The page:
Boehringer Ingelheim launches new BVD Checked project for dairy cattle farms



  • The three-year pilot project provides for a certification that documents the absence of active viral circulation for BVD in dairy cattle farms.
  • With this project, Boehringer Ingelheim aims to respond to a health problem that has important repercussions both on animal welfare and on the profitability of the sector.


Milan, 1 March 2021 - Boehringer Ingelheim, which has always had among its main objectives that of guaranteeing the health and well-being of farm animals, has launched a new three-year pilot project from December 2020 to December 2023.


This initiative is called BVD Checked , and was designed in response to the rapid and silent spread of the Bovine Viral Diarrhea Virus (BVD) on farms. The severe consequences of this viral infection prompted the company to develop a protocol to support veterinarians and breeders in containing the spread of this serious disease.


BVDv in its two genotypes (1 and 2) is one of the main viruses affecting the bovine species worldwide1 causing significant economic losses, and directly impacting both the fertility of the herds and the daily milk production, resulting in a state of immunosuppression. The BVD virus, in fact, causes a worsening of the reproductive parameters of the herds and an increase in secondary diseases.


The virus is mainly transmitted by direct contact between animals, by air, by indirect contact and by the trans-placental route. Infection, if it occurs within the 125th day of gestation, can lead to vertical transmission of the virus and the consequent birth of persistently infected immune-tolerant calves (PI).


These animals are able to eliminate large quantities of viruses in the environment throughout their life2,3,4. Although the course of the virus is often asymptomatic, this impacts in every way on the productivity and fertility of the herd.


The clinical forms when they present are generally mild, with fever, malaise, anorexia, mouth lesions, oculonasal discharge, embryonic resorptions/abortions, respiratory symptoms and sometimes diarrhea. Severe acute and haemorrhagic forms with high mortality from type 2 BVD are also reported5.


The main cause of persistence and spread of the virus is the presence of PI cattle, but the infection can also be carried by a Transitory Viremic (VT) animal; it is an animal that, having recently come into contact with a PI or another VT, manifests a mild clinical form or a subclinical form and eliminates the virus in the environment for a few days.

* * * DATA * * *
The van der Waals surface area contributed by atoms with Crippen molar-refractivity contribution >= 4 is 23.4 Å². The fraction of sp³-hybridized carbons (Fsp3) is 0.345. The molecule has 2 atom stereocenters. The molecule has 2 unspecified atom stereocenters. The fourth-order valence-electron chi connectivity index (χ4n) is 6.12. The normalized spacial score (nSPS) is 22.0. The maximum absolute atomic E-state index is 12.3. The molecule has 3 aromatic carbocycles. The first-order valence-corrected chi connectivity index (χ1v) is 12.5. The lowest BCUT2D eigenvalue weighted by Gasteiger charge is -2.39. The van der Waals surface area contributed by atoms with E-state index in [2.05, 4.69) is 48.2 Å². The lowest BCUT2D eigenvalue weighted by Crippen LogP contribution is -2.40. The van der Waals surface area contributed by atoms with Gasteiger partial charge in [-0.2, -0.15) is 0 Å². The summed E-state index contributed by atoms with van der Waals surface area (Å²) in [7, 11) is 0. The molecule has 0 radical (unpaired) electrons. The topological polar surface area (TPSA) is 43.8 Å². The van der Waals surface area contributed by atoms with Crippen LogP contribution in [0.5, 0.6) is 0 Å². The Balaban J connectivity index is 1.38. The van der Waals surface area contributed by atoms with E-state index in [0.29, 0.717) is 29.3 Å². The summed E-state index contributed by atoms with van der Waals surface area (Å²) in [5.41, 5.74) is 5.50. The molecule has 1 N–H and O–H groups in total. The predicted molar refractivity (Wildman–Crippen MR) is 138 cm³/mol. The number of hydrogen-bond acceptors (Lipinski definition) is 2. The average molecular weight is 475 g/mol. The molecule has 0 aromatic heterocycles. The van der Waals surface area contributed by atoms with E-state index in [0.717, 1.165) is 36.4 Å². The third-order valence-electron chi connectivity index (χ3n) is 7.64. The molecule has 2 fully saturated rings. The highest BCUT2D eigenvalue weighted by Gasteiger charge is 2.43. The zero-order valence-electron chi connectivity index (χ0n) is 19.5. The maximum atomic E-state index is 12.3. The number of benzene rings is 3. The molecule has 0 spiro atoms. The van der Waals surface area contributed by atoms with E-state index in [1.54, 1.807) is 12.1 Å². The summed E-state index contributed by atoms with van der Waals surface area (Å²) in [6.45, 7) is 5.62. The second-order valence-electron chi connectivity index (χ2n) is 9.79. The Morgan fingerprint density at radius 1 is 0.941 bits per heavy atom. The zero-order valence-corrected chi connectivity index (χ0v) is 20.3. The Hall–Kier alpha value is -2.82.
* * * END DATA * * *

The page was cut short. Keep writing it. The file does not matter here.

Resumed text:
In addition to animals, inanimate vectors (fomites) are also described as potential vehicles of infection (tools, clothing, vehicles, pests, etc). Therefore, a low level of biosecurity and inadequate management are considered as risk factors for the entry and spread of the BVD virus on the farm.


The rate of spread of the virus on farm is strongly correlated with the percentage of PI, the density of animals and the means of control. In the conditions most favorable to the spread of the virus, the entire herd can be infected in a few months6.


The control of the spread of BVD is based on the prevention of transplacental infection in pregnant cows and on the identification and elimination of immune-tolerant ones; for this reason it is necessary to adopt, together with appropriate biosecurity measures, vaccination plans that provide for the use of supports capable of guaranteeing the protection of the fetus against BVD virus strains present in the environment (Type 1 and 2).


The objective of the Boehringer Ingelheim project is to certify dairy cattle farms that adopt the "BVD STP BVD 013/36 Integrated Control System" approved by the independent SGS Italia, defining the correct BVD control plan to be adopted on the farm. This includes the necessary biosecurity procedures, the presence of an adequate vaccination plan and self-monitoring analytical activities, to ensure that animals from the certified farm can be considered adequately controlled for BVD and therefore not suspected of being eliminators of the BVD virus.


The company's commitment in this direction has led in recent years to the development of the ambitious worldwide BVD zero project which includes pathology awareness initiatives such as THE MONTHS OF PREVENTION FOR BVD, support for the conscious management of herds for the prevention of BVD. through an offer of specialized consultancy, scholarship programs aimed at young veterinary students in collaboration with the world association of buiatrics and awards for veterinarians who share clinical cases of BVD virus characterized by unusual aspects or particularly difficult management.


As part of this program, there is also the possibility of certifying the animals of your own farm. This certification is a certificate that complies with the requirements of ISO/IEC 17065: 2012 which documents the absence of active viral circulation for BVD in dairy cattle farms that have correctly implemented the requirement.


In this way, a regulatory void is filled in relation to the eradication plans, even on a voluntary basis, of this health problem which has enormous repercussions on animal welfare and on the cost-effectiveness of the sector.


The certification, which is valid for 12 months and is subject to annual surveillance, is issued by SGS Italia S.p.A, the third-party body also responsible for carrying out the control analyses.







1Gunn et al., 2005
2Houe, 1995
3Grooms, 2004
4Brock et al., 2005
5Charleston et al., 2001
6Nardelli, 2017




Source : Boehringer Ingelheim   Communication Manager: Marina Guffanti